Obama's 'balanced' deficit reduction plan is anything but

James Pethokoukis writing at the AEI Enterprise blog, examines the president's "balanced" plan to cut $4.4 trillion from the budget over the next decade. James points out that the plan is a "reheating of his 80-page deficit reduction package from September 2011 which, on paper, showed $2 in spending cuts for every $1 in taxes raised.

Not so fast:

But once you begin to dig into the numbers, the plan doesn't look balanced at all. As the bipartisan Committee for a Responsible Federal Budget noted back then:

The Administration claims that the plan would save about $4.4 trillion in total (including interest savings, war savings, and the costs of the jobs proposals). However ... counting the war savings is counting a policy that is already in place and is thus a gimmick to be avoided. Taking out the war savings and savings from the discretionary cuts in the Budget Control Act leads to total savings of less than $2 trillion.

Of the supposed savings, then, $1.6 trillion comes from tax hikes and $577 billion comes from spending cuts, not counting saved interest. So 73% of the savings comes from taxes, 27% from spending cuts. That's $3 of tax hikes for every $1 of spending cuts.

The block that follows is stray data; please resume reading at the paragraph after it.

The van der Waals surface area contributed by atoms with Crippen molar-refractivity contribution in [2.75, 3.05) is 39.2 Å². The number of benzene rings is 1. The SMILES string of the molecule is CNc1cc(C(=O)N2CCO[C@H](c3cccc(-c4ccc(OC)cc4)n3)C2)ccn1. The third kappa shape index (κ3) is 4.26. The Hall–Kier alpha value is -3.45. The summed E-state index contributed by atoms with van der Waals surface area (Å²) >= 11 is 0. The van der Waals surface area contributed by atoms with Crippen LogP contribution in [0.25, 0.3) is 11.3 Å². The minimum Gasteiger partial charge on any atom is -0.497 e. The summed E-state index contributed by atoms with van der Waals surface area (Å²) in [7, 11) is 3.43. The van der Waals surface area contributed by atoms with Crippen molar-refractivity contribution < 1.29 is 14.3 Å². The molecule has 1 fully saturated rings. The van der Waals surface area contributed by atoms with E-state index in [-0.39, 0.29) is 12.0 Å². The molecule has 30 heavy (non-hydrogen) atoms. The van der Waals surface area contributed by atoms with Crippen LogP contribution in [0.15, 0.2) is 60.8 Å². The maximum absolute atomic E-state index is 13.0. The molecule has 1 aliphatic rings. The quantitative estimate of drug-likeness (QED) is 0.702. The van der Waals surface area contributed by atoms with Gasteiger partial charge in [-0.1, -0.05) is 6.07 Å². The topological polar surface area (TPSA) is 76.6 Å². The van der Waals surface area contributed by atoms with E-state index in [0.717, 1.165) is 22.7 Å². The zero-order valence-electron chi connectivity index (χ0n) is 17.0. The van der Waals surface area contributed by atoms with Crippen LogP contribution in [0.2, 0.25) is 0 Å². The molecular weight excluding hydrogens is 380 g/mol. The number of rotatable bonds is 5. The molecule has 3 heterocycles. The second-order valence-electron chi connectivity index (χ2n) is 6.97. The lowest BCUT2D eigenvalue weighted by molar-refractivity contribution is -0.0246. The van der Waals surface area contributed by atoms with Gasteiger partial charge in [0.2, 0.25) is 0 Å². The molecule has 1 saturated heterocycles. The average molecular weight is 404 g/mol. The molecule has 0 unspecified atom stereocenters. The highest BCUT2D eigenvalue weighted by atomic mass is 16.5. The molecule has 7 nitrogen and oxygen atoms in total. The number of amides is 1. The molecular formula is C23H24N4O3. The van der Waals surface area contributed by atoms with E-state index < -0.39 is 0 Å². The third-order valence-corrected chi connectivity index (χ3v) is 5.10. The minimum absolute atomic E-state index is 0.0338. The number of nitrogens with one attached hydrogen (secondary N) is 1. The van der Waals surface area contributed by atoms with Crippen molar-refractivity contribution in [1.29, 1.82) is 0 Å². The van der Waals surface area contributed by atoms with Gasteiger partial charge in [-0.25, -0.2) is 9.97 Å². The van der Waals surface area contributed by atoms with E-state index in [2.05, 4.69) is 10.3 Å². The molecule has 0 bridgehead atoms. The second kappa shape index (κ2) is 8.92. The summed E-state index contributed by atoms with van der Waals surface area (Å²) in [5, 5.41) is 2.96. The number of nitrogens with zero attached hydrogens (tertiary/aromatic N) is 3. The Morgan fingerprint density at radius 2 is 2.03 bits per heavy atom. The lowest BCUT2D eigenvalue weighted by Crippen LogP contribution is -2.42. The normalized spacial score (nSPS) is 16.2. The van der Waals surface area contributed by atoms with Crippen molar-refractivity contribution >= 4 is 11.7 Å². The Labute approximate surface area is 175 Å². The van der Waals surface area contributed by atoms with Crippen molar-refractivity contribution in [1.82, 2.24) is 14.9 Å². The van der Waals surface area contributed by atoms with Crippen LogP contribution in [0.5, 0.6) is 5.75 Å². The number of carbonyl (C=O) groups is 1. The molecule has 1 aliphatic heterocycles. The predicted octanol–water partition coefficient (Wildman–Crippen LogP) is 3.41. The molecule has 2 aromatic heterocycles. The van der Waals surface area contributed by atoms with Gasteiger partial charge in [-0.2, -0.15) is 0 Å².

Even if you include interest savings, 60% of the debt reduction comes from tax hikes. Obama is making the exact mistake Europe is making by employing a tax-hike heavy version of fiscal austerity. Indeed, a 2010 analysis by AEI scholars found that successful fiscal consolidations are heavy on spending cuts, light on tax hikes. Even Bill Clinton's debt reduction plan was 2-1 in favor of spending cuts. The Obama plan is dangerously unbalanced, especially given the weak economic recovery.

The president just concluded a pep rally at the White House with his far left liberal base. These hard core leftists are adamantly opposed to any entitlement reform, and any cuts in the federal budget outside of massive reductions in defense spending.

Obama made it clear that he will hold the line on entitlement spending which leaves precious little else in the budget to cut. These people are not serious about deficit reduction, clinging to the fantasy that we can grow our way out of the crisis. But with projected GDP growth hovering near 2.5% for the next several years, this is nonsense.

Republicans need to stiffen their backbones if they are to have any influence at all in the coming negotiations.

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